I found out this weekend that my biological father, C, is dying. He was never a healthy man. He smokes like a chimney, drinks like a fish, and is consistently inconsistent about taking the meds that control his MS. He is a workaholic, barely sleeps, and eats food that is only suitable for a trash compactor. He is 51 and has had more health maladies than an 80 year old man. He is not long for this world.
I found out this weekend he is dying, that he is on a heart transplant list and if he doesn’t shape up the next, soon approaching heart attack will most assuredly be his last.
I found out he was dying from my brother. We–a father and a daughter–haven’t talked in eleven years. He missed college, milestones, my first love. He walked away, called me a fucking cunt, cut me out of photos. He pushed me out of the family, told everyone I was to be avoided. I was a child, a strong willed, independent child, who was brave enough to stand up to a man who mentally and emotionally abused us for years. This was my punishment.
My father is dying and what I struggle with the most is how little I care. I have mourned him. I have grieved what could not be, confronted the demons that haunted me for years. To be sure my fractured relationship with him has shaped me. I am sure that without him weight would not have been such a battle, a period of promiscuity could have been avoided, and my penchant for unavailable men nipped in the bud…but it is done. No one forced my hand in to the cookie jar or down the pants of undeserving men. Years of therapy, maturity, and a wonderful, caring stepfather (who I consider to be the only real father I have ever known) have made it easier to understand him, me, and my reaction to this relationship…or lack there of.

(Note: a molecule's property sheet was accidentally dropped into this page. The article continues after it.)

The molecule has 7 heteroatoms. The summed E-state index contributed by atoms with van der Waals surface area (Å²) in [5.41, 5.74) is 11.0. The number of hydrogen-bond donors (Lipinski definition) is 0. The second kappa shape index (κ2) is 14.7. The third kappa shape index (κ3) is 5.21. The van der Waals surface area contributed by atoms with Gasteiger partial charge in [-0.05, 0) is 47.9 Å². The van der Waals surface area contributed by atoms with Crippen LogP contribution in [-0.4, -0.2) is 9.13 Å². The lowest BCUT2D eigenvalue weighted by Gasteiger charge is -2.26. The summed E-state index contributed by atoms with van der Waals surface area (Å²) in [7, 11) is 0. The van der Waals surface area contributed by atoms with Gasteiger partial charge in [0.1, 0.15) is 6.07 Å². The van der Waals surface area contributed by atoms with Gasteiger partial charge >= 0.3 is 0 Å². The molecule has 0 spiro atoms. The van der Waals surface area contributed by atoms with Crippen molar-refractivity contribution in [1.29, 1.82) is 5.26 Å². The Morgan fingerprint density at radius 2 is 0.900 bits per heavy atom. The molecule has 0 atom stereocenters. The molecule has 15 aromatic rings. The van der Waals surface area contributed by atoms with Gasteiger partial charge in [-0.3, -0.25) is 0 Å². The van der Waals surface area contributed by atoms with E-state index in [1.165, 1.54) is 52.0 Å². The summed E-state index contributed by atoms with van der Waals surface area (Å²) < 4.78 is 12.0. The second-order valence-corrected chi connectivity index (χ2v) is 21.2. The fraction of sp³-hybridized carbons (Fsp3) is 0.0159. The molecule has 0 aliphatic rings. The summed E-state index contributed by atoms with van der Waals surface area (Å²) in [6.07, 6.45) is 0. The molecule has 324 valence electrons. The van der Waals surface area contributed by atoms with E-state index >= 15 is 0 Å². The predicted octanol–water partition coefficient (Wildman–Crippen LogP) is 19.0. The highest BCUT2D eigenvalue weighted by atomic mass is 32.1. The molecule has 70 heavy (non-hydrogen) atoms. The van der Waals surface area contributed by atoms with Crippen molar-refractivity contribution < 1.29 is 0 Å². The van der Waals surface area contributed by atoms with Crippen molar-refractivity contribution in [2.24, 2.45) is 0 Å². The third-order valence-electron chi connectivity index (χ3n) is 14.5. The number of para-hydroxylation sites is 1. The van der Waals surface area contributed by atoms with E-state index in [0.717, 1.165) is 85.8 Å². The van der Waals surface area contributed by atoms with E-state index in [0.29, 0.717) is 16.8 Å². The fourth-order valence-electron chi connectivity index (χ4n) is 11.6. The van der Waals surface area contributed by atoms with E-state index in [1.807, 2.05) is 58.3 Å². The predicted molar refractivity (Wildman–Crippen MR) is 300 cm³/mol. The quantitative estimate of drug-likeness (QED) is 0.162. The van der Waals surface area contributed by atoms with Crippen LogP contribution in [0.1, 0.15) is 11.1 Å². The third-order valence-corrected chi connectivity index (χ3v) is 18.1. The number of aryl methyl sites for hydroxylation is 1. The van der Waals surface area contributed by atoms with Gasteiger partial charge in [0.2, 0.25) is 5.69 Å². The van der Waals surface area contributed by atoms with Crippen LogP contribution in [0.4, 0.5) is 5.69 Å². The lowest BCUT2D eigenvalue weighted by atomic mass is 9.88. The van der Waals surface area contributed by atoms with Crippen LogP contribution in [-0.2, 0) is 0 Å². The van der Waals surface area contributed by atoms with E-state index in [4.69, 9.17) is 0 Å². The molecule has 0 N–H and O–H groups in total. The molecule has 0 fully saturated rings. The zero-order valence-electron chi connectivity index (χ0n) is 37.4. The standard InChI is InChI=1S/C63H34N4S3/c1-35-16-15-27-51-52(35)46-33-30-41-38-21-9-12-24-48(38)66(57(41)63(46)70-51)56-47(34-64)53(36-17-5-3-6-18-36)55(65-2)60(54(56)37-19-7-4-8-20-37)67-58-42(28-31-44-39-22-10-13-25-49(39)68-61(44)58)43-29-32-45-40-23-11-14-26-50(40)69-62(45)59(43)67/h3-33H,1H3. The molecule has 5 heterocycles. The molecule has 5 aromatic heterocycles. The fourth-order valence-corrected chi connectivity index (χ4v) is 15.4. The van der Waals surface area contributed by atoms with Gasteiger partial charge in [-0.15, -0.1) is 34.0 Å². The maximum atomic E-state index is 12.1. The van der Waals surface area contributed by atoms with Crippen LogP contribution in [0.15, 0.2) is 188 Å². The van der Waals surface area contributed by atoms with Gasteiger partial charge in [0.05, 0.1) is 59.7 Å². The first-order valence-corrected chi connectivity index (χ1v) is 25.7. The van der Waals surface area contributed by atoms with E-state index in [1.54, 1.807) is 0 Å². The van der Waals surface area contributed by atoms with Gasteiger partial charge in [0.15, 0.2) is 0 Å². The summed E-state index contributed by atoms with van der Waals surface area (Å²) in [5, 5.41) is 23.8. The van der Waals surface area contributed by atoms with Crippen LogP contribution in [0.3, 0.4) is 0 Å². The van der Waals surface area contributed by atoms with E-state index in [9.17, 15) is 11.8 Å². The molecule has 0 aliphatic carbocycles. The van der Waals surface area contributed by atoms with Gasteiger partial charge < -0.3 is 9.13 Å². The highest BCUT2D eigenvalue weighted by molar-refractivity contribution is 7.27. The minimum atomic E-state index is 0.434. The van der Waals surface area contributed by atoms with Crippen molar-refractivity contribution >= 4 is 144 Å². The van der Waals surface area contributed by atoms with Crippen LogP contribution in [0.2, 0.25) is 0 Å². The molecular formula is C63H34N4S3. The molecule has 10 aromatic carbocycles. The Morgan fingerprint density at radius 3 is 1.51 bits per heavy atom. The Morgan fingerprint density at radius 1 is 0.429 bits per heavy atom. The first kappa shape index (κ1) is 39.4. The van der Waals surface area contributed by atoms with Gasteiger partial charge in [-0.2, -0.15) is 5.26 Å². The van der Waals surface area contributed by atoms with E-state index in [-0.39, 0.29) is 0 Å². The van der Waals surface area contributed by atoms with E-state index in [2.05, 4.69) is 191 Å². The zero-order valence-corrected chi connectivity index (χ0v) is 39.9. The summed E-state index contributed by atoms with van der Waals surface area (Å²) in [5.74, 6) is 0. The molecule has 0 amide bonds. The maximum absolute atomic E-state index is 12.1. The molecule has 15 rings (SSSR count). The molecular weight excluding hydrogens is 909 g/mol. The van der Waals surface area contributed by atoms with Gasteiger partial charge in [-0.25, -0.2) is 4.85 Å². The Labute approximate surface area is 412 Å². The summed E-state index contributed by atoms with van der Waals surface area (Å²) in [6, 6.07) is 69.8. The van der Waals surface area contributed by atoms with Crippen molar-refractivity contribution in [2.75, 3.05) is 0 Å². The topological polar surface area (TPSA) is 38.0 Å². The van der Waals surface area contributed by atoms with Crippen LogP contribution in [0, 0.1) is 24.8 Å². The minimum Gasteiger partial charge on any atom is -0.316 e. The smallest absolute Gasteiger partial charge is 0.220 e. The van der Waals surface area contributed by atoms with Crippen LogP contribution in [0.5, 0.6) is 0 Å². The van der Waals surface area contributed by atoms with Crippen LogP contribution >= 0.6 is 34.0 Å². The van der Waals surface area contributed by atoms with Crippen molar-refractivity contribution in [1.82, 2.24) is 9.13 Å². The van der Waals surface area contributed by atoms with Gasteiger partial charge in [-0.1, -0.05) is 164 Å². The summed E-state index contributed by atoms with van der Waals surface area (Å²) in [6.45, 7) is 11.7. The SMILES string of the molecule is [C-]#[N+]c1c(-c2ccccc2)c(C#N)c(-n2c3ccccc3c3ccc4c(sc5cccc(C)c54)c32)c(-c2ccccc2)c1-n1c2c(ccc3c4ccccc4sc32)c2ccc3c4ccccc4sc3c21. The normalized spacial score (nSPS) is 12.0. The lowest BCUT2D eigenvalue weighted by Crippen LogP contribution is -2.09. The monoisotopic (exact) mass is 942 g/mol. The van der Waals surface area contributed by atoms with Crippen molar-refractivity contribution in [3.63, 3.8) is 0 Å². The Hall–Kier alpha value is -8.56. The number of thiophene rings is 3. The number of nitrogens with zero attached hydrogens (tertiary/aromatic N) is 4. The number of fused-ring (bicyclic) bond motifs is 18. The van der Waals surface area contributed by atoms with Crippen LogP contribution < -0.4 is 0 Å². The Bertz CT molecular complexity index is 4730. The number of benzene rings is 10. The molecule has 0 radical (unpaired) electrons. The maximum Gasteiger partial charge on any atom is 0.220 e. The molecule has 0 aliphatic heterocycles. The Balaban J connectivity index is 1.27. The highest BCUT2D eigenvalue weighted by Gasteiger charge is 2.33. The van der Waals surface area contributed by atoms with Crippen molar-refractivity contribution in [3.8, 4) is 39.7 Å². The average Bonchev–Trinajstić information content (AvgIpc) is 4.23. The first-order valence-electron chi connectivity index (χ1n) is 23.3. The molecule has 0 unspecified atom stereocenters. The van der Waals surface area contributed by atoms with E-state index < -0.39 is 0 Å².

My father is dying and I am relieved, I am ready. My head hurts but not my heart. I worry about logistics, about whether to attend the funeral of a man who never deserved the family he created. I worry about my brother. I run through scenarios in my head, how I can tactfully say “No, really, it is ok” when condolences are inevitably expressed. I wonder if, ten years from now, I will regret not speaking to him before his death. A good friend said to me yesterday “you cannot expect ill health to transform assholes”. And, my friends, my father is a lost soul. This is a man on his death bed and I have not heard a word from him. I don’t blame myself anymore; you can’t chose your parents and parental love is not one of life’s guarantees.
My father is dying and I sit here and call him an asshole…not out of anger or revenge, merely as a statement of fact. The facts, though? Sometimes they aren’t pretty.
My father is dying and he reminds me who I am…that I am strong, that I am resilient, that I have come so far. I didn’t think this would push me out of hiding. In fact, the warm cozy hole I have been hiding in beckons for me, but writing this feels right. Writing this reminds me I cannot be silenced by him, even in his life’s twilight.
My father is dying and I thank him for making me me. Despite everything, the tears, the pain, the struggles, thank you Dad. Without you there is no me.